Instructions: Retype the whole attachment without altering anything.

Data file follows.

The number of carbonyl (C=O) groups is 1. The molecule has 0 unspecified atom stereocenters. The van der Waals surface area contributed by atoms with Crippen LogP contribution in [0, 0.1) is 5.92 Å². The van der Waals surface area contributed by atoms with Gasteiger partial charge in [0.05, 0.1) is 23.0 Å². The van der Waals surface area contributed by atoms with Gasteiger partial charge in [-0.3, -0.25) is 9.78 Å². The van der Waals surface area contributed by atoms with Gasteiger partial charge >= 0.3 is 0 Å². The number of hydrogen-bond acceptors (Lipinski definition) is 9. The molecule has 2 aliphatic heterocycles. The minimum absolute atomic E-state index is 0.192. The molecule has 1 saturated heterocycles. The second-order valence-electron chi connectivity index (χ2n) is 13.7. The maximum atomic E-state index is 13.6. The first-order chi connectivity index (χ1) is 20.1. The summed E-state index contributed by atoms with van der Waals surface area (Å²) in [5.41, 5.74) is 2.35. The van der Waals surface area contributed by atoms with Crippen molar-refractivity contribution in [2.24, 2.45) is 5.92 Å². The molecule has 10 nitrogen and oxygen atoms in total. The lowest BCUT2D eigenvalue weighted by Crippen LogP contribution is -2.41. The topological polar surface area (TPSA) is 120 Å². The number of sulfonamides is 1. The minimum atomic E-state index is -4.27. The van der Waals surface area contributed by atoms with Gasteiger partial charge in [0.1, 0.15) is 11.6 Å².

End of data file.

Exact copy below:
The number of carbonyl (C=O) groups is 1. The molecule has 0 unspecified atom stereocenters. The van der Waals surface area contributed by atoms with Crippen LogP contribution in [0, 0.1) is 5.92 Å². The van der Waals surface area contributed by atoms with Gasteiger partial charge in [0.05, 0.1) is 23.0 Å². The van der Waals surface area contributed by atoms with Gasteiger partial charge in [-0.3, -0.25) is 9.78 Å². The van der Waals surface area contributed by atoms with Gasteiger partial charge >= 0.3 is 0 Å². The number of hydrogen-bond acceptors (Lipinski definition) is 9. The molecule has 2 aliphatic heterocycles. The minimum absolute atomic E-state index is 0.192. The molecule has 1 saturated heterocycles. The second-order valence-electron chi connectivity index (χ2n) is 13.7. The maximum atomic E-state index is 13.6. The first-order chi connectivity index (χ1) is 20.1. The summed E-state index contributed by atoms with van der Waals surface area (Å²) in [5.41, 5.74) is 2.35. The van der Waals surface area contributed by atoms with Crippen molar-refractivity contribution in [2.24, 2.45) is 5.92 Å². The molecule has 10 nitrogen and oxygen atoms in total. The lowest BCUT2D eigenvalue weighted by Crippen LogP contribution is -2.41. The topological polar surface area (TPSA) is 120 Å². The number of sulfonamides is 1. The minimum atomic E-state index is -4.27. The van der Waals surface area contributed by atoms with Gasteiger partial charge in [0.1, 0.15) is 11.6 Å².